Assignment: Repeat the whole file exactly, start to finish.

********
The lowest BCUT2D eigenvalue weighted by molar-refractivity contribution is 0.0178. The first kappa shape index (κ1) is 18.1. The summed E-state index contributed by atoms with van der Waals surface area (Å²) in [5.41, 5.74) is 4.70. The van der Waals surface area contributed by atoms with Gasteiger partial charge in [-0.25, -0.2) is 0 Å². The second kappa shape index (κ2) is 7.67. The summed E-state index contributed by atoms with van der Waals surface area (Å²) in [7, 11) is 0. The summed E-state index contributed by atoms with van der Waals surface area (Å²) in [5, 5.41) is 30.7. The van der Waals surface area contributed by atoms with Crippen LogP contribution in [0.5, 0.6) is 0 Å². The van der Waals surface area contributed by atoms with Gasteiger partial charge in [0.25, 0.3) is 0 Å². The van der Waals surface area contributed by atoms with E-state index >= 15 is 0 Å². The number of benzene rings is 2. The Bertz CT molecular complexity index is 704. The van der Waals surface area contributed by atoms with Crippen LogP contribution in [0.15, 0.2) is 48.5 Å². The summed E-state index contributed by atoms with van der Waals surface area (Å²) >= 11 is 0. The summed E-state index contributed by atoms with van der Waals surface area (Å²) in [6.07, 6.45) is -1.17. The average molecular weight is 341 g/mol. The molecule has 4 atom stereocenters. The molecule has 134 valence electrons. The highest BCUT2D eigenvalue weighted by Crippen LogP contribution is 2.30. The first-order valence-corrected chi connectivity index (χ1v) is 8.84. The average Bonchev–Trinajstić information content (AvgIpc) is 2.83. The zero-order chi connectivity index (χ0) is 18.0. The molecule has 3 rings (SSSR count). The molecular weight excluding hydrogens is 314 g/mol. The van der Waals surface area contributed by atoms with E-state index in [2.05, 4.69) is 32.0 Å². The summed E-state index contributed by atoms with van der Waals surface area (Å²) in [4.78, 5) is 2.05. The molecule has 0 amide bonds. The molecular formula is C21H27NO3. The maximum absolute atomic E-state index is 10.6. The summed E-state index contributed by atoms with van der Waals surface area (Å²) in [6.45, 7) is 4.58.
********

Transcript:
The lowest BCUT2D eigenvalue weighted by molar-refractivity contribution is 0.0178. The first kappa shape index (κ1) is 18.1. The summed E-state index contributed by atoms with van der Waals surface area (Å²) in [5.41, 5.74) is 4.70. The van der Waals surface area contributed by atoms with Gasteiger partial charge in [-0.25, -0.2) is 0 Å². The second kappa shape index (κ2) is 7.67. The summed E-state index contributed by atoms with van der Waals surface area (Å²) in [7, 11) is 0. The summed E-state index contributed by atoms with van der Waals surface area (Å²) in [5, 5.41) is 30.7. The van der Waals surface area contributed by atoms with Crippen LogP contribution in [0.5, 0.6) is 0 Å². The van der Waals surface area contributed by atoms with Gasteiger partial charge in [0.25, 0.3) is 0 Å². The van der Waals surface area contributed by atoms with E-state index >= 15 is 0 Å². The number of benzene rings is 2. The Bertz CT molecular complexity index is 704. The van der Waals surface area contributed by atoms with Crippen LogP contribution in [0.15, 0.2) is 48.5 Å². The summed E-state index contributed by atoms with van der Waals surface area (Å²) >= 11 is 0. The summed E-state index contributed by atoms with van der Waals surface area (Å²) in [6.07, 6.45) is -1.17. The average molecular weight is 341 g/mol. The molecule has 4 atom stereocenters. The molecule has 134 valence electrons. The highest BCUT2D eigenvalue weighted by Crippen LogP contribution is 2.30. The first-order valence-corrected chi connectivity index (χ1v) is 8.84. The average Bonchev–Trinajstić information content (AvgIpc) is 2.83. The zero-order chi connectivity index (χ0) is 18.0. The molecule has 3 rings (SSSR count). The molecular weight excluding hydrogens is 314 g/mol. The van der Waals surface area contributed by atoms with E-state index in [2.05, 4.69) is 32.0 Å². The summed E-state index contributed by atoms with van der Waals surface area (Å²) in [4.78, 5) is 2.05. The molecule has 0 amide bonds. The molecular formula is C21H27NO3. The maximum absolute atomic E-state index is 10.6. The summed E-state index contributed by atoms with van der Waals surface area (Å²) in [6.45, 7) is 4.58.